Massivedynamic.co
Jail Overcrowding

Jail overcrowding is one of the most increasingly devastating dilemmas plaguing our justice system. One Missouri county, with the assistance of a company called All Detainment Solutions, claims to have a fantastic and cost-effective fix – storing their surplus of inmates in semi-trailers in a parking lot surrounded by a wire fence. It has been one year since Greene County adopted this unconventional practice. There are currently 108 men living in the 52-foot semi-trailers, meaning that every person has space that is less than half the capacity of a ping-pong table. Greene County Sheriff, Jim Arnott, has assessed that most of the men in the trailers have been charged with a crime and are pending trial, some of them could even be innocent. Many legal experts have deemed the confined spaces in these trailers as inhumane. David Shapiro, former staff attorney for the ACLU’s National Prison Project, has deemed this temporary jail a “recipe for disaster.”


Until work is completed on their expanded jail, the situation is said to be temporary. However, the completion of the jail is still years away, with no specific date of completion. County officials have suggested that the temporary prison could be kept open even after the permanent facility has expanded. There is already a multimillion-dollar contract with Canyon County Idaho for All Detainment Solutions to build a similar jail, and most likely more to follow.

Though this temporary jail is a creative and cost-effective way to tackle the problem of overcrowding, it will not solve the problem. Overcrowding of our prisons is just an indication of a wider problem with our underfunded criminal justice system and lack of sufficient community services. Instead of investing in warehousing inmates, we should be investing in programs that allow low-risk offenders or those who can’t afford bail, to be released on community supervision, saving both space and money.

0

Jail Overcrowding

According to the Tennessee Department of Correction (TDOC), the jail population in Coffee County has seen a 25 percent decline in recent weeks. Currently, there are about 320 prisoners in the county jail, roughly 100 fewer than a few months ago. The Sheriff’s Department of Coffee County works collectively with other county organizations and departments on the issue of reducing prison populations, while also ensuring that the community is free from risks. Coffee County has made such an improvement on their prison population primarily by utilizing modern technology.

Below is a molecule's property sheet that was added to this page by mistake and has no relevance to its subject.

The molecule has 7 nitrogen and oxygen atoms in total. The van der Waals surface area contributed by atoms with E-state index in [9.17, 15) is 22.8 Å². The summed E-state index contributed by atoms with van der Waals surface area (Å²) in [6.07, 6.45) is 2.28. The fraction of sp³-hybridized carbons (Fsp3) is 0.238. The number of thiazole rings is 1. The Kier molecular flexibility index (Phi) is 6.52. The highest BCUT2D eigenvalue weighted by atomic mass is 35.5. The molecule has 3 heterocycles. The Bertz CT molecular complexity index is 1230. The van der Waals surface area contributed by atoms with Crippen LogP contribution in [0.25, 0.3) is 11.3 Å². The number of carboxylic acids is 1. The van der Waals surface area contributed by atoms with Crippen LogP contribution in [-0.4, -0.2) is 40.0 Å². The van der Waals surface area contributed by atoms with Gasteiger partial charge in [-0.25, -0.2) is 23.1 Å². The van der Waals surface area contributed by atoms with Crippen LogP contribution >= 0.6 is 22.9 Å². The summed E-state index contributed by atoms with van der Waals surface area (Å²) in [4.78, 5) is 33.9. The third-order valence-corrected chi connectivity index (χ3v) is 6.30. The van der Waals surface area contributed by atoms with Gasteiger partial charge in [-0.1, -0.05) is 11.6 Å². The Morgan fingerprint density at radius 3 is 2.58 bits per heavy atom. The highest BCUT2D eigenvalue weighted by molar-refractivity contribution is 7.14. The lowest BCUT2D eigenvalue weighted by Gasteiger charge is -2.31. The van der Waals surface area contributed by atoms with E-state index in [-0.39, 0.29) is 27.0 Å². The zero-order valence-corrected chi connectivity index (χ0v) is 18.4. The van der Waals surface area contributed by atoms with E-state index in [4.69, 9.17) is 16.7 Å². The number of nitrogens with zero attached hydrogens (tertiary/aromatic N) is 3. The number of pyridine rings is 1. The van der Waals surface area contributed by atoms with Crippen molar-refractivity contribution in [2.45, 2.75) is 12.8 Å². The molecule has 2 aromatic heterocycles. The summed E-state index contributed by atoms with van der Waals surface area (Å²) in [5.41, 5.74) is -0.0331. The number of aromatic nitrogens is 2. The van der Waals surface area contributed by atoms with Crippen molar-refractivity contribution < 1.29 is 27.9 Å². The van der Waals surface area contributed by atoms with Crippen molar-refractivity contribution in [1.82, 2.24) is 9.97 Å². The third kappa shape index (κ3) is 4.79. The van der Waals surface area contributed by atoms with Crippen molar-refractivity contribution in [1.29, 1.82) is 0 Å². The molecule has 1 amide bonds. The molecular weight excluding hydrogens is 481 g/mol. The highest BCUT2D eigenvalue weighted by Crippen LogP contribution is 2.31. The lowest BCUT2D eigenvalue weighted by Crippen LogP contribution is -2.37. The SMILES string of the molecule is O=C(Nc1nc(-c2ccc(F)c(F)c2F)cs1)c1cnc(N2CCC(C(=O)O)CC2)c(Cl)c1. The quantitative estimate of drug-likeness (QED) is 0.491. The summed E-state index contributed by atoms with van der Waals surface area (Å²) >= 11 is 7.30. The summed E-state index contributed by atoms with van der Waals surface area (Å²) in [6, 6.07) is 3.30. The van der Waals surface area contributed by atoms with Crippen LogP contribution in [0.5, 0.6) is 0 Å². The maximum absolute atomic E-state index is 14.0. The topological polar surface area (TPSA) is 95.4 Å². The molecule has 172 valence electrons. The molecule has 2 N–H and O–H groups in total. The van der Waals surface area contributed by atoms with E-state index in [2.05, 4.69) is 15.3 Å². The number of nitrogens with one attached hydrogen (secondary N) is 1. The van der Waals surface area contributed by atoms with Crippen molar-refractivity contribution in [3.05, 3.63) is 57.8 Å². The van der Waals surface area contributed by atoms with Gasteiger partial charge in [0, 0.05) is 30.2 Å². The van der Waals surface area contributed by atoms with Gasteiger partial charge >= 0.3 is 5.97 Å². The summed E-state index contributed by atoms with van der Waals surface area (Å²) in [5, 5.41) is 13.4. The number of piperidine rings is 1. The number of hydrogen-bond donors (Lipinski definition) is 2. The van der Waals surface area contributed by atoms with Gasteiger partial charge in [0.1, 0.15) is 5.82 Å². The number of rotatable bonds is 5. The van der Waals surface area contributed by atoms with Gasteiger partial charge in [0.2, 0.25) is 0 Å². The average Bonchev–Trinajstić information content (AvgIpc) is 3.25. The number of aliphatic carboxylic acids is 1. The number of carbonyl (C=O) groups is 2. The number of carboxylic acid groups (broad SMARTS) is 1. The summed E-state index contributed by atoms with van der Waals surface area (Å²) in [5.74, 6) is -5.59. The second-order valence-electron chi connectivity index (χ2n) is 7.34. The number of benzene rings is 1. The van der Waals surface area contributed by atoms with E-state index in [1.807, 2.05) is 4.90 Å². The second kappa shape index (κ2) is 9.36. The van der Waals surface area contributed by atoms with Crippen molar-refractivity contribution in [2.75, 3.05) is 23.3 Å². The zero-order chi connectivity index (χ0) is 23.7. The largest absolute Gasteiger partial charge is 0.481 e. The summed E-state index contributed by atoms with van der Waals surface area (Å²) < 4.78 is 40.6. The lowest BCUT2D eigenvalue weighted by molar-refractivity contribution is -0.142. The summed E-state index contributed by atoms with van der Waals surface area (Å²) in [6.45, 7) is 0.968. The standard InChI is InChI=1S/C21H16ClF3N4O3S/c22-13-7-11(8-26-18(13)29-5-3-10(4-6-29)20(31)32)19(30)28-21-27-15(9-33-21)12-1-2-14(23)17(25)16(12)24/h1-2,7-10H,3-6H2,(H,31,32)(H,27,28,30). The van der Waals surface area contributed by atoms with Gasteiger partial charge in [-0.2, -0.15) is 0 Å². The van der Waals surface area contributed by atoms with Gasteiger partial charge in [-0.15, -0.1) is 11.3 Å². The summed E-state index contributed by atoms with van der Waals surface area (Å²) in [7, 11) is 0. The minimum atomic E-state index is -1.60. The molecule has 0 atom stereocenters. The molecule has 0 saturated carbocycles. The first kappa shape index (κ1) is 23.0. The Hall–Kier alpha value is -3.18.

In 2017, cases began being handled through a video conferencing system between the judges and inmates. The judge would sit on their bench in court while the inmates appear on a video monitor from the jail, completely negating fuel costs and saving taxpayers money. This practice is also safer and more secure. Before video conferences took place, arraignments could take all day and required the inmate to be placed in a holding cell in the justice center. If this trend continues, the change would lead to some $1.5 million in annual savings for taxpayers in the county.

Department officials are also examining various alternative prison practices like the use of a house arrest system with an ankle monitor. Though house arrest and electronically monitored parole has been very successful, using an ankle monitor carries a stigma and only provides the GPS location on a map. The TRACKPhone™ is a modern replacement for the ankle monitor and has a vast assortment of utilities, such as rehabilitative support, behavioral assessments and remote video meetings with parole officers. Ankle monitors can be excessively expensive, costing up to $40 a day. By taking advantage of TRACKTech technology, Coffee County could reduce their prison population even more while saving more money for the taxpayers.

0